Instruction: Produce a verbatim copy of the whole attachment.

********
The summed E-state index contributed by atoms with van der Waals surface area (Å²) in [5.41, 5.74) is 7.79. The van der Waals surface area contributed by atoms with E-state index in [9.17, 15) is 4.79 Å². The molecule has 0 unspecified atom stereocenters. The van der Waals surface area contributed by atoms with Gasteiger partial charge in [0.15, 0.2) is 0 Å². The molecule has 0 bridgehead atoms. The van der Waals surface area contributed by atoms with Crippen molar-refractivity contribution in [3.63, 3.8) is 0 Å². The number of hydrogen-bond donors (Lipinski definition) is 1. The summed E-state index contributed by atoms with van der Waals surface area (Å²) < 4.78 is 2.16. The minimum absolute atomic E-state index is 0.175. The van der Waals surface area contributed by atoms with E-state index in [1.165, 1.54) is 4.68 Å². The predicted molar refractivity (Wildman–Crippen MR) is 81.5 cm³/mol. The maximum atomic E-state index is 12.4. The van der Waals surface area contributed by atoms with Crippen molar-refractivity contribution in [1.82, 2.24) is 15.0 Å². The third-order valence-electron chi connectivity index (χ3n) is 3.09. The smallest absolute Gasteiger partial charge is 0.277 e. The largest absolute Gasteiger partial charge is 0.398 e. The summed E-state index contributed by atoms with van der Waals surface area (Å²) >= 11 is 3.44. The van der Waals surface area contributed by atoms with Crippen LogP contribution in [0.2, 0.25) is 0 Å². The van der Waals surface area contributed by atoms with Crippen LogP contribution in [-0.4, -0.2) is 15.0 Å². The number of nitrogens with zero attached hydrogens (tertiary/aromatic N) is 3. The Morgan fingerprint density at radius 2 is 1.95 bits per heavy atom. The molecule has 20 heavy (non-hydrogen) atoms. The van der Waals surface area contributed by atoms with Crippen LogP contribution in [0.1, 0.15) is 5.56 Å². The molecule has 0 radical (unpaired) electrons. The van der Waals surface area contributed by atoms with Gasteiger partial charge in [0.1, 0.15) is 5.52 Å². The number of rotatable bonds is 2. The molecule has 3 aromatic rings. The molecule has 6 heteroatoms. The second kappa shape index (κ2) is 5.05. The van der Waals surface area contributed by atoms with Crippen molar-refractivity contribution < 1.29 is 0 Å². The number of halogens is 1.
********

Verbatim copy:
The summed E-state index contributed by atoms with van der Waals surface area (Å²) in [5.41, 5.74) is 7.79. The van der Waals surface area contributed by atoms with E-state index in [9.17, 15) is 4.79 Å². The molecule has 0 unspecified atom stereocenters. The van der Waals surface area contributed by atoms with Gasteiger partial charge in [0.15, 0.2) is 0 Å². The molecule has 0 bridgehead atoms. The van der Waals surface area contributed by atoms with Crippen molar-refractivity contribution in [3.63, 3.8) is 0 Å². The number of hydrogen-bond donors (Lipinski definition) is 1. The summed E-state index contributed by atoms with van der Waals surface area (Å²) < 4.78 is 2.16. The minimum absolute atomic E-state index is 0.175. The van der Waals surface area contributed by atoms with E-state index in [1.165, 1.54) is 4.68 Å². The predicted molar refractivity (Wildman–Crippen MR) is 81.5 cm³/mol. The maximum atomic E-state index is 12.4. The van der Waals surface area contributed by atoms with Crippen molar-refractivity contribution in [1.82, 2.24) is 15.0 Å². The third-order valence-electron chi connectivity index (χ3n) is 3.09. The smallest absolute Gasteiger partial charge is 0.277 e. The largest absolute Gasteiger partial charge is 0.398 e. The summed E-state index contributed by atoms with van der Waals surface area (Å²) >= 11 is 3.44. The van der Waals surface area contributed by atoms with Crippen LogP contribution in [0.2, 0.25) is 0 Å². The van der Waals surface area contributed by atoms with Crippen LogP contribution in [-0.4, -0.2) is 15.0 Å². The number of nitrogens with zero attached hydrogens (tertiary/aromatic N) is 3. The Morgan fingerprint density at radius 2 is 1.95 bits per heavy atom. The molecule has 20 heavy (non-hydrogen) atoms. The van der Waals surface area contributed by atoms with Crippen LogP contribution in [0.1, 0.15) is 5.56 Å². The molecule has 0 radical (unpaired) electrons. The van der Waals surface area contributed by atoms with Gasteiger partial charge in [0.1, 0.15) is 5.52 Å². The number of rotatable bonds is 2. The molecule has 3 aromatic rings. The molecule has 6 heteroatoms. The second kappa shape index (κ2) is 5.05. The van der Waals surface area contributed by atoms with Crippen molar-refractivity contribution < 1.29 is 0 Å². The number of halogens is 1.